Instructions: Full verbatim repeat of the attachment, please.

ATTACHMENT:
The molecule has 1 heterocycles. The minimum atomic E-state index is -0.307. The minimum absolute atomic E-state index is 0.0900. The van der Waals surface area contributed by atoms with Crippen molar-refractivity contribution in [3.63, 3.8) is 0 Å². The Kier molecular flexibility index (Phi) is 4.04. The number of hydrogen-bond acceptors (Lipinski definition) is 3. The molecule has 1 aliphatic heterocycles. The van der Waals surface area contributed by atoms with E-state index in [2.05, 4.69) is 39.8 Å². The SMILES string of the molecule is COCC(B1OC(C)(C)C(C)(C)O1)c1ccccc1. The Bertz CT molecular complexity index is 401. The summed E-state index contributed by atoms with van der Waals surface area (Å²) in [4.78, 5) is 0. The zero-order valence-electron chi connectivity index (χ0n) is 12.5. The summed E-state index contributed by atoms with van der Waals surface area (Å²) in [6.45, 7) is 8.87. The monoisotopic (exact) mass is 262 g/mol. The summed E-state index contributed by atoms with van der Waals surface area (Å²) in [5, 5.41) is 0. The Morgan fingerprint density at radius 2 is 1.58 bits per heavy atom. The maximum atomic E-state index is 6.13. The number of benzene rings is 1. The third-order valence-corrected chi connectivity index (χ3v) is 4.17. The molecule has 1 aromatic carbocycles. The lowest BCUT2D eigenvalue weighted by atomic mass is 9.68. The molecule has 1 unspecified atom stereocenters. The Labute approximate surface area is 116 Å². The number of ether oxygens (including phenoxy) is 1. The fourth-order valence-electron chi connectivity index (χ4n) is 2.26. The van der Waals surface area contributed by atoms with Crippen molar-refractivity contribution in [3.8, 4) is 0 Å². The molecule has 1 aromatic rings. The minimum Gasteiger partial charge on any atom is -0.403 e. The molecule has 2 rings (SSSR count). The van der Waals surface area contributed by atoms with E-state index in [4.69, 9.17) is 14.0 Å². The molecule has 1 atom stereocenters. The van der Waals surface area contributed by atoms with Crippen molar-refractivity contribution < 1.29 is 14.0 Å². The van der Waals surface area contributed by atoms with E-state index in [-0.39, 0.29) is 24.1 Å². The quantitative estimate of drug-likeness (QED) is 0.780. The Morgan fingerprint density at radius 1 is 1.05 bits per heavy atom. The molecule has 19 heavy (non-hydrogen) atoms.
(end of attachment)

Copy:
The molecule has 1 heterocycles. The minimum atomic E-state index is -0.307. The minimum absolute atomic E-state index is 0.0900. The van der Waals surface area contributed by atoms with Crippen molar-refractivity contribution in [3.63, 3.8) is 0 Å². The Kier molecular flexibility index (Phi) is 4.04. The number of hydrogen-bond acceptors (Lipinski definition) is 3. The molecule has 1 aliphatic heterocycles. The van der Waals surface area contributed by atoms with E-state index in [2.05, 4.69) is 39.8 Å². The SMILES string of the molecule is COCC(B1OC(C)(C)C(C)(C)O1)c1ccccc1. The Bertz CT molecular complexity index is 401. The summed E-state index contributed by atoms with van der Waals surface area (Å²) in [4.78, 5) is 0. The zero-order valence-electron chi connectivity index (χ0n) is 12.5. The summed E-state index contributed by atoms with van der Waals surface area (Å²) in [6.45, 7) is 8.87. The monoisotopic (exact) mass is 262 g/mol. The summed E-state index contributed by atoms with van der Waals surface area (Å²) in [5, 5.41) is 0. The Morgan fingerprint density at radius 2 is 1.58 bits per heavy atom. The maximum atomic E-state index is 6.13. The number of benzene rings is 1. The third-order valence-corrected chi connectivity index (χ3v) is 4.17. The molecule has 1 aromatic carbocycles. The lowest BCUT2D eigenvalue weighted by atomic mass is 9.68. The molecule has 1 unspecified atom stereocenters. The Labute approximate surface area is 116 Å². The number of ether oxygens (including phenoxy) is 1. The fourth-order valence-electron chi connectivity index (χ4n) is 2.26. The van der Waals surface area contributed by atoms with Crippen molar-refractivity contribution in [3.8, 4) is 0 Å². The molecule has 1 aromatic rings. The minimum Gasteiger partial charge on any atom is -0.403 e. The molecule has 2 rings (SSSR count). The van der Waals surface area contributed by atoms with E-state index in [4.69, 9.17) is 14.0 Å². The molecule has 1 atom stereocenters. The van der Waals surface area contributed by atoms with Crippen molar-refractivity contribution < 1.29 is 14.0 Å². The van der Waals surface area contributed by atoms with E-state index in [-0.39, 0.29) is 24.1 Å². The quantitative estimate of drug-likeness (QED) is 0.780. The Morgan fingerprint density at radius 1 is 1.05 bits per heavy atom. The molecule has 19 heavy (non-hydrogen) atoms.